9. Humility is an essential quality of leadership in the work of the Lord. What word is used in Numbers 12:3 to describe this quality in Moses’ life?

    Response: Meek. In discussion with your class bring out that meekness is not cowardice, but in actuality shows that one can be meek and humble and still strong in character. See Luke 6:29. Even though Moses was a meek man, God enabled him to stand before Pharaoh, the king of Egypt, and demand that God’s people be released from bondage as God had commanded. As we follow the example of Moses and obey God’s call, we can prove in our own lives the fact that God will be with us as He was with that first leader of the nation of Israel.


Write the letters B-U-R-N-I-N-G B-U-S-H down the left side of a large piece of paper. Have your students help you fill in things they might be called to do, beginning with each letter. For example: B—Bring a friend to Sunday school, U—Urge people to follow Jesus.

On the left-hand side of a sheet of paper, draw a figure representing Moses. Repeat the figure on the right-hand side but add fire. Title the drawing, “Moses + God’s Power.” Between the two, list these words: Brave, Dishonest, Afraid, Great leader, Timid, Unkind, Weaker than enemies, Willing, Poor leader, Unhappy, Confident, Poor speaker, Strong. Have students draw lines connecting appropriate words to the picture on the left to show how Moses saw himself, and lines to the picture on the right showing what Moses could be with God’s power.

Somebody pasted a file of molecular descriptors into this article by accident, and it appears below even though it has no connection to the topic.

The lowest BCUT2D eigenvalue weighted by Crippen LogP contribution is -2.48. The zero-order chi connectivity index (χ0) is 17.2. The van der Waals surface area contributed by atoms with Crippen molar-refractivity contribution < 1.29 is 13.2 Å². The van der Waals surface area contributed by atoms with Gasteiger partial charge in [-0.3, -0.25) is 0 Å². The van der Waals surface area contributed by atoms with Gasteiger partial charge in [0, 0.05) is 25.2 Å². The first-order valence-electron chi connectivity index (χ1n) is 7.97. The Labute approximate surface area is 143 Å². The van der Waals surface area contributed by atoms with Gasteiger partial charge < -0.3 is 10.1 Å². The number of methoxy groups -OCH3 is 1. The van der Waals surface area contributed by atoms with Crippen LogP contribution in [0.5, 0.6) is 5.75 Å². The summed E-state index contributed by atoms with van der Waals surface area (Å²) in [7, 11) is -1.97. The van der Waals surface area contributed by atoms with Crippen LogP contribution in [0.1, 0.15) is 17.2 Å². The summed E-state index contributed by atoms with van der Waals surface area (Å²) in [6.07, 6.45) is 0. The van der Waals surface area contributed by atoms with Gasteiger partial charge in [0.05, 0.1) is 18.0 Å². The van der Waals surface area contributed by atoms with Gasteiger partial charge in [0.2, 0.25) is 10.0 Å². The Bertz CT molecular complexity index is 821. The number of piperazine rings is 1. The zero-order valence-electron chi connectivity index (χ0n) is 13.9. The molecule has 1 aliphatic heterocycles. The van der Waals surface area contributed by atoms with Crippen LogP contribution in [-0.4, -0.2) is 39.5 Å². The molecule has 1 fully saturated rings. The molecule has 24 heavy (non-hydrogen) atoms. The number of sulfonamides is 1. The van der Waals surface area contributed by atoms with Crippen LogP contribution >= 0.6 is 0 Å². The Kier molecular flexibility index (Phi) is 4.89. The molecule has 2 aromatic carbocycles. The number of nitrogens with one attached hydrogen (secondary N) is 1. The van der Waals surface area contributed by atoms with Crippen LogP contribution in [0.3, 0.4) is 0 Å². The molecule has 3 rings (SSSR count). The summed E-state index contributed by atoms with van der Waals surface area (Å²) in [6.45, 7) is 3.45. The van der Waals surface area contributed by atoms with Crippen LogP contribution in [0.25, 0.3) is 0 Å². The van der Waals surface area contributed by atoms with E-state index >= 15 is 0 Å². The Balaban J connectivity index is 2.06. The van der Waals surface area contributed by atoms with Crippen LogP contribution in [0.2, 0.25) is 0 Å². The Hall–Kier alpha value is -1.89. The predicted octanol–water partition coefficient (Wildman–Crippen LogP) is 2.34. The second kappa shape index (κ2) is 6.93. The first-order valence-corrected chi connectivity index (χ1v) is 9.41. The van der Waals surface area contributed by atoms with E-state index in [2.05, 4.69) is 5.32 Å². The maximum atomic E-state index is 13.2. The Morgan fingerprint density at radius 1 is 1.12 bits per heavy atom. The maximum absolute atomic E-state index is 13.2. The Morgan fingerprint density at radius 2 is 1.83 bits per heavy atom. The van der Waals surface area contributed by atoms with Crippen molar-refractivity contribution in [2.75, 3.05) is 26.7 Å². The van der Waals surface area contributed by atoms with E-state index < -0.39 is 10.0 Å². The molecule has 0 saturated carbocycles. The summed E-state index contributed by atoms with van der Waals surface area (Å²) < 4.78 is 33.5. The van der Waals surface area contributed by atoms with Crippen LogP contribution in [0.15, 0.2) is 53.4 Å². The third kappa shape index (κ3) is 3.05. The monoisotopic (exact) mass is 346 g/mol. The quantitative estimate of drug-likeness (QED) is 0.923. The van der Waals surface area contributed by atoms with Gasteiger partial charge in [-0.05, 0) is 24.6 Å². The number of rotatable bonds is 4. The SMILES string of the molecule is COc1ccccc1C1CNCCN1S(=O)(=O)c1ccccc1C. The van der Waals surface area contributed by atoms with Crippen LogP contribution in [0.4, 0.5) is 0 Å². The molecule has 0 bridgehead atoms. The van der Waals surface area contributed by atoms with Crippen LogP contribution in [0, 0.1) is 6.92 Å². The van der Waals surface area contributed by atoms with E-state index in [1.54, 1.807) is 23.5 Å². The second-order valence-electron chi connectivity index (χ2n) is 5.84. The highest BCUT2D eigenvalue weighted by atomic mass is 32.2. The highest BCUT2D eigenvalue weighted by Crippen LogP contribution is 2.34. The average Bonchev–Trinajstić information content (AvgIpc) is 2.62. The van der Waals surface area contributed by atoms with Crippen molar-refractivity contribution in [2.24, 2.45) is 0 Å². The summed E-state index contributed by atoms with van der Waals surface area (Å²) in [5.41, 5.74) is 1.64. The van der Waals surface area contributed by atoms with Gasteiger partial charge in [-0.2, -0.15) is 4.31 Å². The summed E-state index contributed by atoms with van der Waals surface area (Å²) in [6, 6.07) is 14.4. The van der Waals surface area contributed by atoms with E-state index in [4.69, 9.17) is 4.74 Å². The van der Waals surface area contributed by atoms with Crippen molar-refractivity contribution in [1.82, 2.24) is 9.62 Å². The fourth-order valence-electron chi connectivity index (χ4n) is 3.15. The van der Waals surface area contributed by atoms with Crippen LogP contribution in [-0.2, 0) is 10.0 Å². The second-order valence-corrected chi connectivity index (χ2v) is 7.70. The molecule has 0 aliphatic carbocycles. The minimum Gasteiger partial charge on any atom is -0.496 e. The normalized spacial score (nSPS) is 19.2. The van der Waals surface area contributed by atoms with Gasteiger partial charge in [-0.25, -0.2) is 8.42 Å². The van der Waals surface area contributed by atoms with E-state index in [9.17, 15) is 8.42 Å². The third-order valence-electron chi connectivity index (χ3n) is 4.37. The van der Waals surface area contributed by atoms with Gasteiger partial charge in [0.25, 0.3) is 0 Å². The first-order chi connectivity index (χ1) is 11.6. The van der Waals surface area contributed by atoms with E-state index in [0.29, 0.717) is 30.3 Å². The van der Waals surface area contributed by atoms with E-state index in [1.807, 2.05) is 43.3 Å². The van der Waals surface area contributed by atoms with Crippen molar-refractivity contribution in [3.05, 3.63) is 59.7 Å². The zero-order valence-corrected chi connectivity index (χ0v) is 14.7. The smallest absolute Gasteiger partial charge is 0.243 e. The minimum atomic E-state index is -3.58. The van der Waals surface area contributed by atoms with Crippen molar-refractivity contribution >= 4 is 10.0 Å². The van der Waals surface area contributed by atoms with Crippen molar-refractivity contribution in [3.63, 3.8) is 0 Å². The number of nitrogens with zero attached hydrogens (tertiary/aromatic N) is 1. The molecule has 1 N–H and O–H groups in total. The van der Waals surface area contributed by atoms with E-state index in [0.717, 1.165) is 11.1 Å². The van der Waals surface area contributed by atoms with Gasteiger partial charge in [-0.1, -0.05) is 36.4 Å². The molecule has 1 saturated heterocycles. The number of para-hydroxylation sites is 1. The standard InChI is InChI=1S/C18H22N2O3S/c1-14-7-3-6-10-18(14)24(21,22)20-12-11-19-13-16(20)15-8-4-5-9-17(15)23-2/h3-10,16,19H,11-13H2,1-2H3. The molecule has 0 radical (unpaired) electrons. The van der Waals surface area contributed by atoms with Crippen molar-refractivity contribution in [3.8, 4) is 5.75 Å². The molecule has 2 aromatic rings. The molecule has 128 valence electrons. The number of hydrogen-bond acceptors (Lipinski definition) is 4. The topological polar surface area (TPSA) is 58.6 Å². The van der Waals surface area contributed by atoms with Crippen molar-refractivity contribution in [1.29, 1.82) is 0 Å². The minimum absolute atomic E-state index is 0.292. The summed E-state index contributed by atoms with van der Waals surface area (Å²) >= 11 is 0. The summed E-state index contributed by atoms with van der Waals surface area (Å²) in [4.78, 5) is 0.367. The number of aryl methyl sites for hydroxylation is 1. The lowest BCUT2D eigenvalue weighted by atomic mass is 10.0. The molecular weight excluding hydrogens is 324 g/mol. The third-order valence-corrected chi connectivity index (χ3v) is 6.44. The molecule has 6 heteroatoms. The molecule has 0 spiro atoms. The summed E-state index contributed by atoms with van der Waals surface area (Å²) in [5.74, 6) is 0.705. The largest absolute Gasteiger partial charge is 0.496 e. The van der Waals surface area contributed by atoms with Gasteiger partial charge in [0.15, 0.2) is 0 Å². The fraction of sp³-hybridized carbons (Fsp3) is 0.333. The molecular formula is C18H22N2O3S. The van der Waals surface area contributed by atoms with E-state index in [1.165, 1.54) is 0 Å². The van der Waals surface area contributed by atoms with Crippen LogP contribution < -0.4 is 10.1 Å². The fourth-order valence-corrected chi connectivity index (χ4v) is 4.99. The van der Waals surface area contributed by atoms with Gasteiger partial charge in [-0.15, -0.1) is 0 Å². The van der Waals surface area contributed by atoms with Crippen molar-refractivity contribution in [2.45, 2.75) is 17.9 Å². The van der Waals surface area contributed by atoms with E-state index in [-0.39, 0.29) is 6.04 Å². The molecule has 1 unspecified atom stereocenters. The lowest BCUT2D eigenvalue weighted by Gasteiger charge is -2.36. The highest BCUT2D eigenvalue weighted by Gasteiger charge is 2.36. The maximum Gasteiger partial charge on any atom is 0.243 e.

Bring a picture of a fire burning or a campfire. Ask the students if a fire can keep burning without adding more wood. Does a fire stay in one place or does it usually spread out? The burning bush was not consumed. A campfire or forest fire will burn any wood that it comes in contact with.

Show the students several different timepieces: big clocks, small ones such as wristwatches, new ones, and old ones. Focus on the fact that we all have jobs to do for God. Each part of a clock is important no matter how small it is. We’re all a part of the family of God, and each of us needs to do his job. It doesn’t matter how old or how young we are; we can do anything with God’s help.

Make word-picture review cards of the lesson. To do this, choose 8 to 10 important words from the story that can be illustrated simply (burning bush, shepherd, etc.). The cards should be about 4 x 9 inches in size. Have the students choose a card, pin it to the board, and tell what part of the lesson that word brings to mind.